Monday, August 22, 2016

The Toaster And Testing

When I went to my interview for a manual testing position I was asked how would you test a toaster? This was by far the strangest thing I had ever heard. I thought about it for a little then I went through a process of what I would do to test the toaster.
When you ask someone to test a toaster, a car, or a video game the idea and process is the same, even though the the products are completely different. How you are able to work through this process decides whether you are a okay tester or a great tester.
I know what you are thinking, what does this have to do with automation testing. Well, when testing is in your title you are a tester. The process that you must go through even if you are a automation tester is roughly the same, obviously unless your company does it differently I always talk in the ideal.
So let us look at a toaster. Think about it for a second, how would you test a toaster? Let me give you some answers to questions you should have. How many buttons does it have? It has one button for cancel and it has a slider for low, medium, and high, in terms of length of time. It also has your typical pull down lever for the bread and it starts the timer.
So if we look at this we have to test the lowest, the middle and the highest to make sure those are working. We have to test the cancel and make the lever works. We also should make sure this works with common breads(white, wheat, bagel,…) as well as uncommon(pumpernickel, rye, other artisan breads,...). Alright so now we have a half baked plan. We need a legit plan.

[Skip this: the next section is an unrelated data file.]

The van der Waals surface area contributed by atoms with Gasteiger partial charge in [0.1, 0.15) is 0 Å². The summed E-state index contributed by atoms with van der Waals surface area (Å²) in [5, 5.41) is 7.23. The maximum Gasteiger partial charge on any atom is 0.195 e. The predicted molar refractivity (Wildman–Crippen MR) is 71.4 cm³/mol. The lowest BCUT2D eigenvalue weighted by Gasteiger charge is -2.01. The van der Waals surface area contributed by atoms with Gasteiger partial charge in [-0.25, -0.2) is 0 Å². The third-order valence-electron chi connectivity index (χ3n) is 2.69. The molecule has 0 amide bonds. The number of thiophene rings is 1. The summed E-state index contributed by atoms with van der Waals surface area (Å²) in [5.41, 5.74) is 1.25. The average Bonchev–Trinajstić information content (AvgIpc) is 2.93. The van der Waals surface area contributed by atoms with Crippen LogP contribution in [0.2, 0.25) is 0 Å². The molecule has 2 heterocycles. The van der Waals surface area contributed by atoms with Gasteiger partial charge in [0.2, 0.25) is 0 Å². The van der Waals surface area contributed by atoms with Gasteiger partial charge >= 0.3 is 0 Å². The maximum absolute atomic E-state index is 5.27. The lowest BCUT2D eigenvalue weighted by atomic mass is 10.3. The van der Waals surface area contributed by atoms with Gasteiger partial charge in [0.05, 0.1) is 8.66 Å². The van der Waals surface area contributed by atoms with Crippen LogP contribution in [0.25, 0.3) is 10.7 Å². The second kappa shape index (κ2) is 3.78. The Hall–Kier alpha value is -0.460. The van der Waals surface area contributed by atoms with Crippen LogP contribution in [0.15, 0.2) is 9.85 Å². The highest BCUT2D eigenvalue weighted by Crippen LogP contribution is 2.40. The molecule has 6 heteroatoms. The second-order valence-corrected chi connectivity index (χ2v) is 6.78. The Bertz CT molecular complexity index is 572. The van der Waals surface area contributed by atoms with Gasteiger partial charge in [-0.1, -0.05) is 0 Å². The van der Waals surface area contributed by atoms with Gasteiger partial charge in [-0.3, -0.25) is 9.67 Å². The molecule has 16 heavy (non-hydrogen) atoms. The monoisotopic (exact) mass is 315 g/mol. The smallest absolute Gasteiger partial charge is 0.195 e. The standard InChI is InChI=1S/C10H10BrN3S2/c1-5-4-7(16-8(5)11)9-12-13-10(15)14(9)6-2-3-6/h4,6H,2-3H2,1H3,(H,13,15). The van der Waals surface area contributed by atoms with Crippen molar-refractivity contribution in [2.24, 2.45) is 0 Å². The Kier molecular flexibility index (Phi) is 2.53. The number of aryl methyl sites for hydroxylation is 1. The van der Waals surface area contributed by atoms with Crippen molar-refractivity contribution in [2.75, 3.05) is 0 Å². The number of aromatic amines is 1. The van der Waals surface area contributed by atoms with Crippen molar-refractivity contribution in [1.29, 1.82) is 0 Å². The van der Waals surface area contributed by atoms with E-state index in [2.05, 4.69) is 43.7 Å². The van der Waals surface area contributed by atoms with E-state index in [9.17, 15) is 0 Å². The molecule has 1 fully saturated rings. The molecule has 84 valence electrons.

To make the plan we need to think about the most efficient way of doing this. If it were me I would look at the timer first with white bread and the first time I pull down the lever for each timer level I would cancel. That would give me a good baseline. I would then start on the uncommon types and try to twist the timer lever in between low and medium and also medium and high. I would try and press cancel when the lever is not down. I would also try running the toaster without any bread in it or 1 piece in one slot and none in the other. There is also running the toaster with nothing in it, to see what happens. This is by no means everything, but it is a good chunk of what should be tested.

I am trying to show that for the tester there should be this process that goes on before testing, or at least in their mind while testing. Whether or not you consider yourself a tester, if you have tester or QA in your title you should be going through a similar process of testing things.

1 comment :

  1. You're welcome